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Afghans eye future uneasily as violence grows sharply


KABUL, Afghanistan -- The apparent downing of a military helicopter with 17 Americans aboard in eastern Afghanistan on Tuesday comes at a time of growing insecurity here. For the first time since the United States overthrew the Taliban government 3 1/2 years ago, Afghans say they are feeling uneasy about the future.

Violence has increased sharply in recent months, with a resurgent Taliban movement mounting daily attacks in southern Afghanistan, gangs kidnapping foreigners in the capital, and militant Islamists orchestrating violent demonstrations against the government and foreign-financed organizations.

The steady stream of violence, culminating in the crash of the helicopter, which was apparently brought down by a rocket-propelled grenade, has dealt a new blow to this still-traumatized nation of 25 million. In dozens of interviews conducted in recent weeks around the country, Afghans voiced concern that the situation was not improving, and that the Taliban and other dangerous elements were gaining strength.

They also expressed increased dissatisfaction with their own government and the way the U.S. military is conducting its operations, and said they were suspicious of the Americans' long-term intentions.

"Three years on, the people are still hoping that things are going to work out, but they have become suspicious about why the Americans came, and why the Americans are treating the local people badly," said Jandad Spinghar, head of the Afghan Independent Human Rights Commission in Nangarhar province in the east, just across the Khyber Pass from Pakistan.

Poverty, joblessness, frustrated expectations and the culture of 25 years of war make for a volatile mix in which American military raids, shootings and detention of Afghans can inflame public opinion, many here say.

"Generally, people are not against the Americans," Spinghar said. "But in areas where there are no human rights, where they do not have good relations and where there is bad treatment of villagers or prisoners, this will hand a free area to the Taliban. It's very important that the Americans understand how the Afghan people feel."

Reflecting the shifting popular mood, President Hamid Karzai has publicly criticized the behavior of American troops.

The Taliban's spring offensive has jolted both the U.S. military and the Karzai government, which had been saying that the Taliban were largely defeated and that Afghanistan was consolidating behind its first elected national leader.

"We were wrong," a senior government official acknowledged, saying of the Taliban, "It seems they were spending the time preparing." He insisted on anonymity because of the sensitivity of the subject within the government.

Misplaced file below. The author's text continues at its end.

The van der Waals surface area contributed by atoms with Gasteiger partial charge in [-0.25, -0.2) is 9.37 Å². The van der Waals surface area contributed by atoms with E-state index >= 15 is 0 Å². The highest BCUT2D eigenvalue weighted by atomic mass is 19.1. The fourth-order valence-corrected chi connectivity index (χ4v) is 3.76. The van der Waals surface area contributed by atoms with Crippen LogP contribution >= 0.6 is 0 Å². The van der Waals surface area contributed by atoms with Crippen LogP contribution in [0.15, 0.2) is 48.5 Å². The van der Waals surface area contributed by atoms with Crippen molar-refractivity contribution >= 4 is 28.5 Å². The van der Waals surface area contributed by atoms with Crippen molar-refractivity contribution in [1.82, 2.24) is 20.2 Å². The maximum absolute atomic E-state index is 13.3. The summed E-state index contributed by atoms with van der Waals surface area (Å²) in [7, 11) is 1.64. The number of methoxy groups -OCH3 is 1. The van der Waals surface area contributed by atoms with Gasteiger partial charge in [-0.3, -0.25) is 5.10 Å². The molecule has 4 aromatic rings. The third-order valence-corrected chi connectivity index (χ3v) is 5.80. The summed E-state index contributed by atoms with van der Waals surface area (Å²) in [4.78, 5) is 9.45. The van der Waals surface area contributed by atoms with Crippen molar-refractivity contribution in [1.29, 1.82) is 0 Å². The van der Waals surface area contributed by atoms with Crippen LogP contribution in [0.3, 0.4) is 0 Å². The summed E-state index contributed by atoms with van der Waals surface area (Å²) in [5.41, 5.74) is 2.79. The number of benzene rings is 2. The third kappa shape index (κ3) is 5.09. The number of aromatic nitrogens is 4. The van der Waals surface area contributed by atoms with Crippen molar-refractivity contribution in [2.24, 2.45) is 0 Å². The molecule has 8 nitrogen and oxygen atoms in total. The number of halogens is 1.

While the government blames the Taliban -- and its Pakistani and al-Qaida backers -- for the violence, the American military is frequently blamed by Afghans for drawing militant Islamic fighters to the country and then failing to control them.

"The Americans are the cause of the insecurity," said Abdullah Mahmud, 26, a law student in Kabul. "If they were not here, there would not be any insecurity. The money they are spending on military expenses -- if they spent half of it on the Afghan army and police and raised their skills, then there would not be any security questions."

Opponents of the government are calling for the withdrawal of foreign troops and international aid organizations from Afghanistan, a call that has resonated with Afghans' spirit of independence. The government, though, is anxiously seeking assurances that the foreign troops will stay and that assistance will continue, supporting it through this latest wave of difficulties.

Sayed Asadullah Hashimi, an assistant professor at Kabul University's School of Islamic Law, said, "Outside Kabul, two-thirds of the people think that the Americans came only to invade and occupy Afghanistan, and that is why day by day the tension is growing. The mood is worsening."

With parliamentary elections approaching in September, the issue of the American military presence is emerging at the forefront of political debate. Foreign diplomats are forecasting that the election will deliver a parliament divided on ethnic lines and largely anti-Karzai, with a strong Islamist element.

Karzai will have to change his Cabinet, now largely made up of technocrats, to reflect the makeup of a new Parliament, said one diplomat, who asked not to be identified because of the political nature of his comments.

The current instability does not add up to a national uprising. The Taliban movement remains restricted to a core of believers, supported by a larger number who are motivated by money more than anything else, Afghan and foreign officials said. But they warned that it would be dangerous to ignore the signs of unrest.

The airlift of foreign aid workers from Jalalabad after a day of rioting last month raised fears that Afghans would turn against foreigners.

Afghans interviewed this week frequently warned that if U.S. forces did not show greater care, especially in their treatment of detainees and their families, the people could turn against them.

"They should respect our culture and our religion and they will be successful," said Lal Muhammed, the senior partner of a real estate firm in the southern city of Kandahar.

His partner, Taher Shah, said the United States should not overestimate the extent of its power. "The Americans are very powerful and they can control the government," he said. "But if the people don't like them, they will have to leave."

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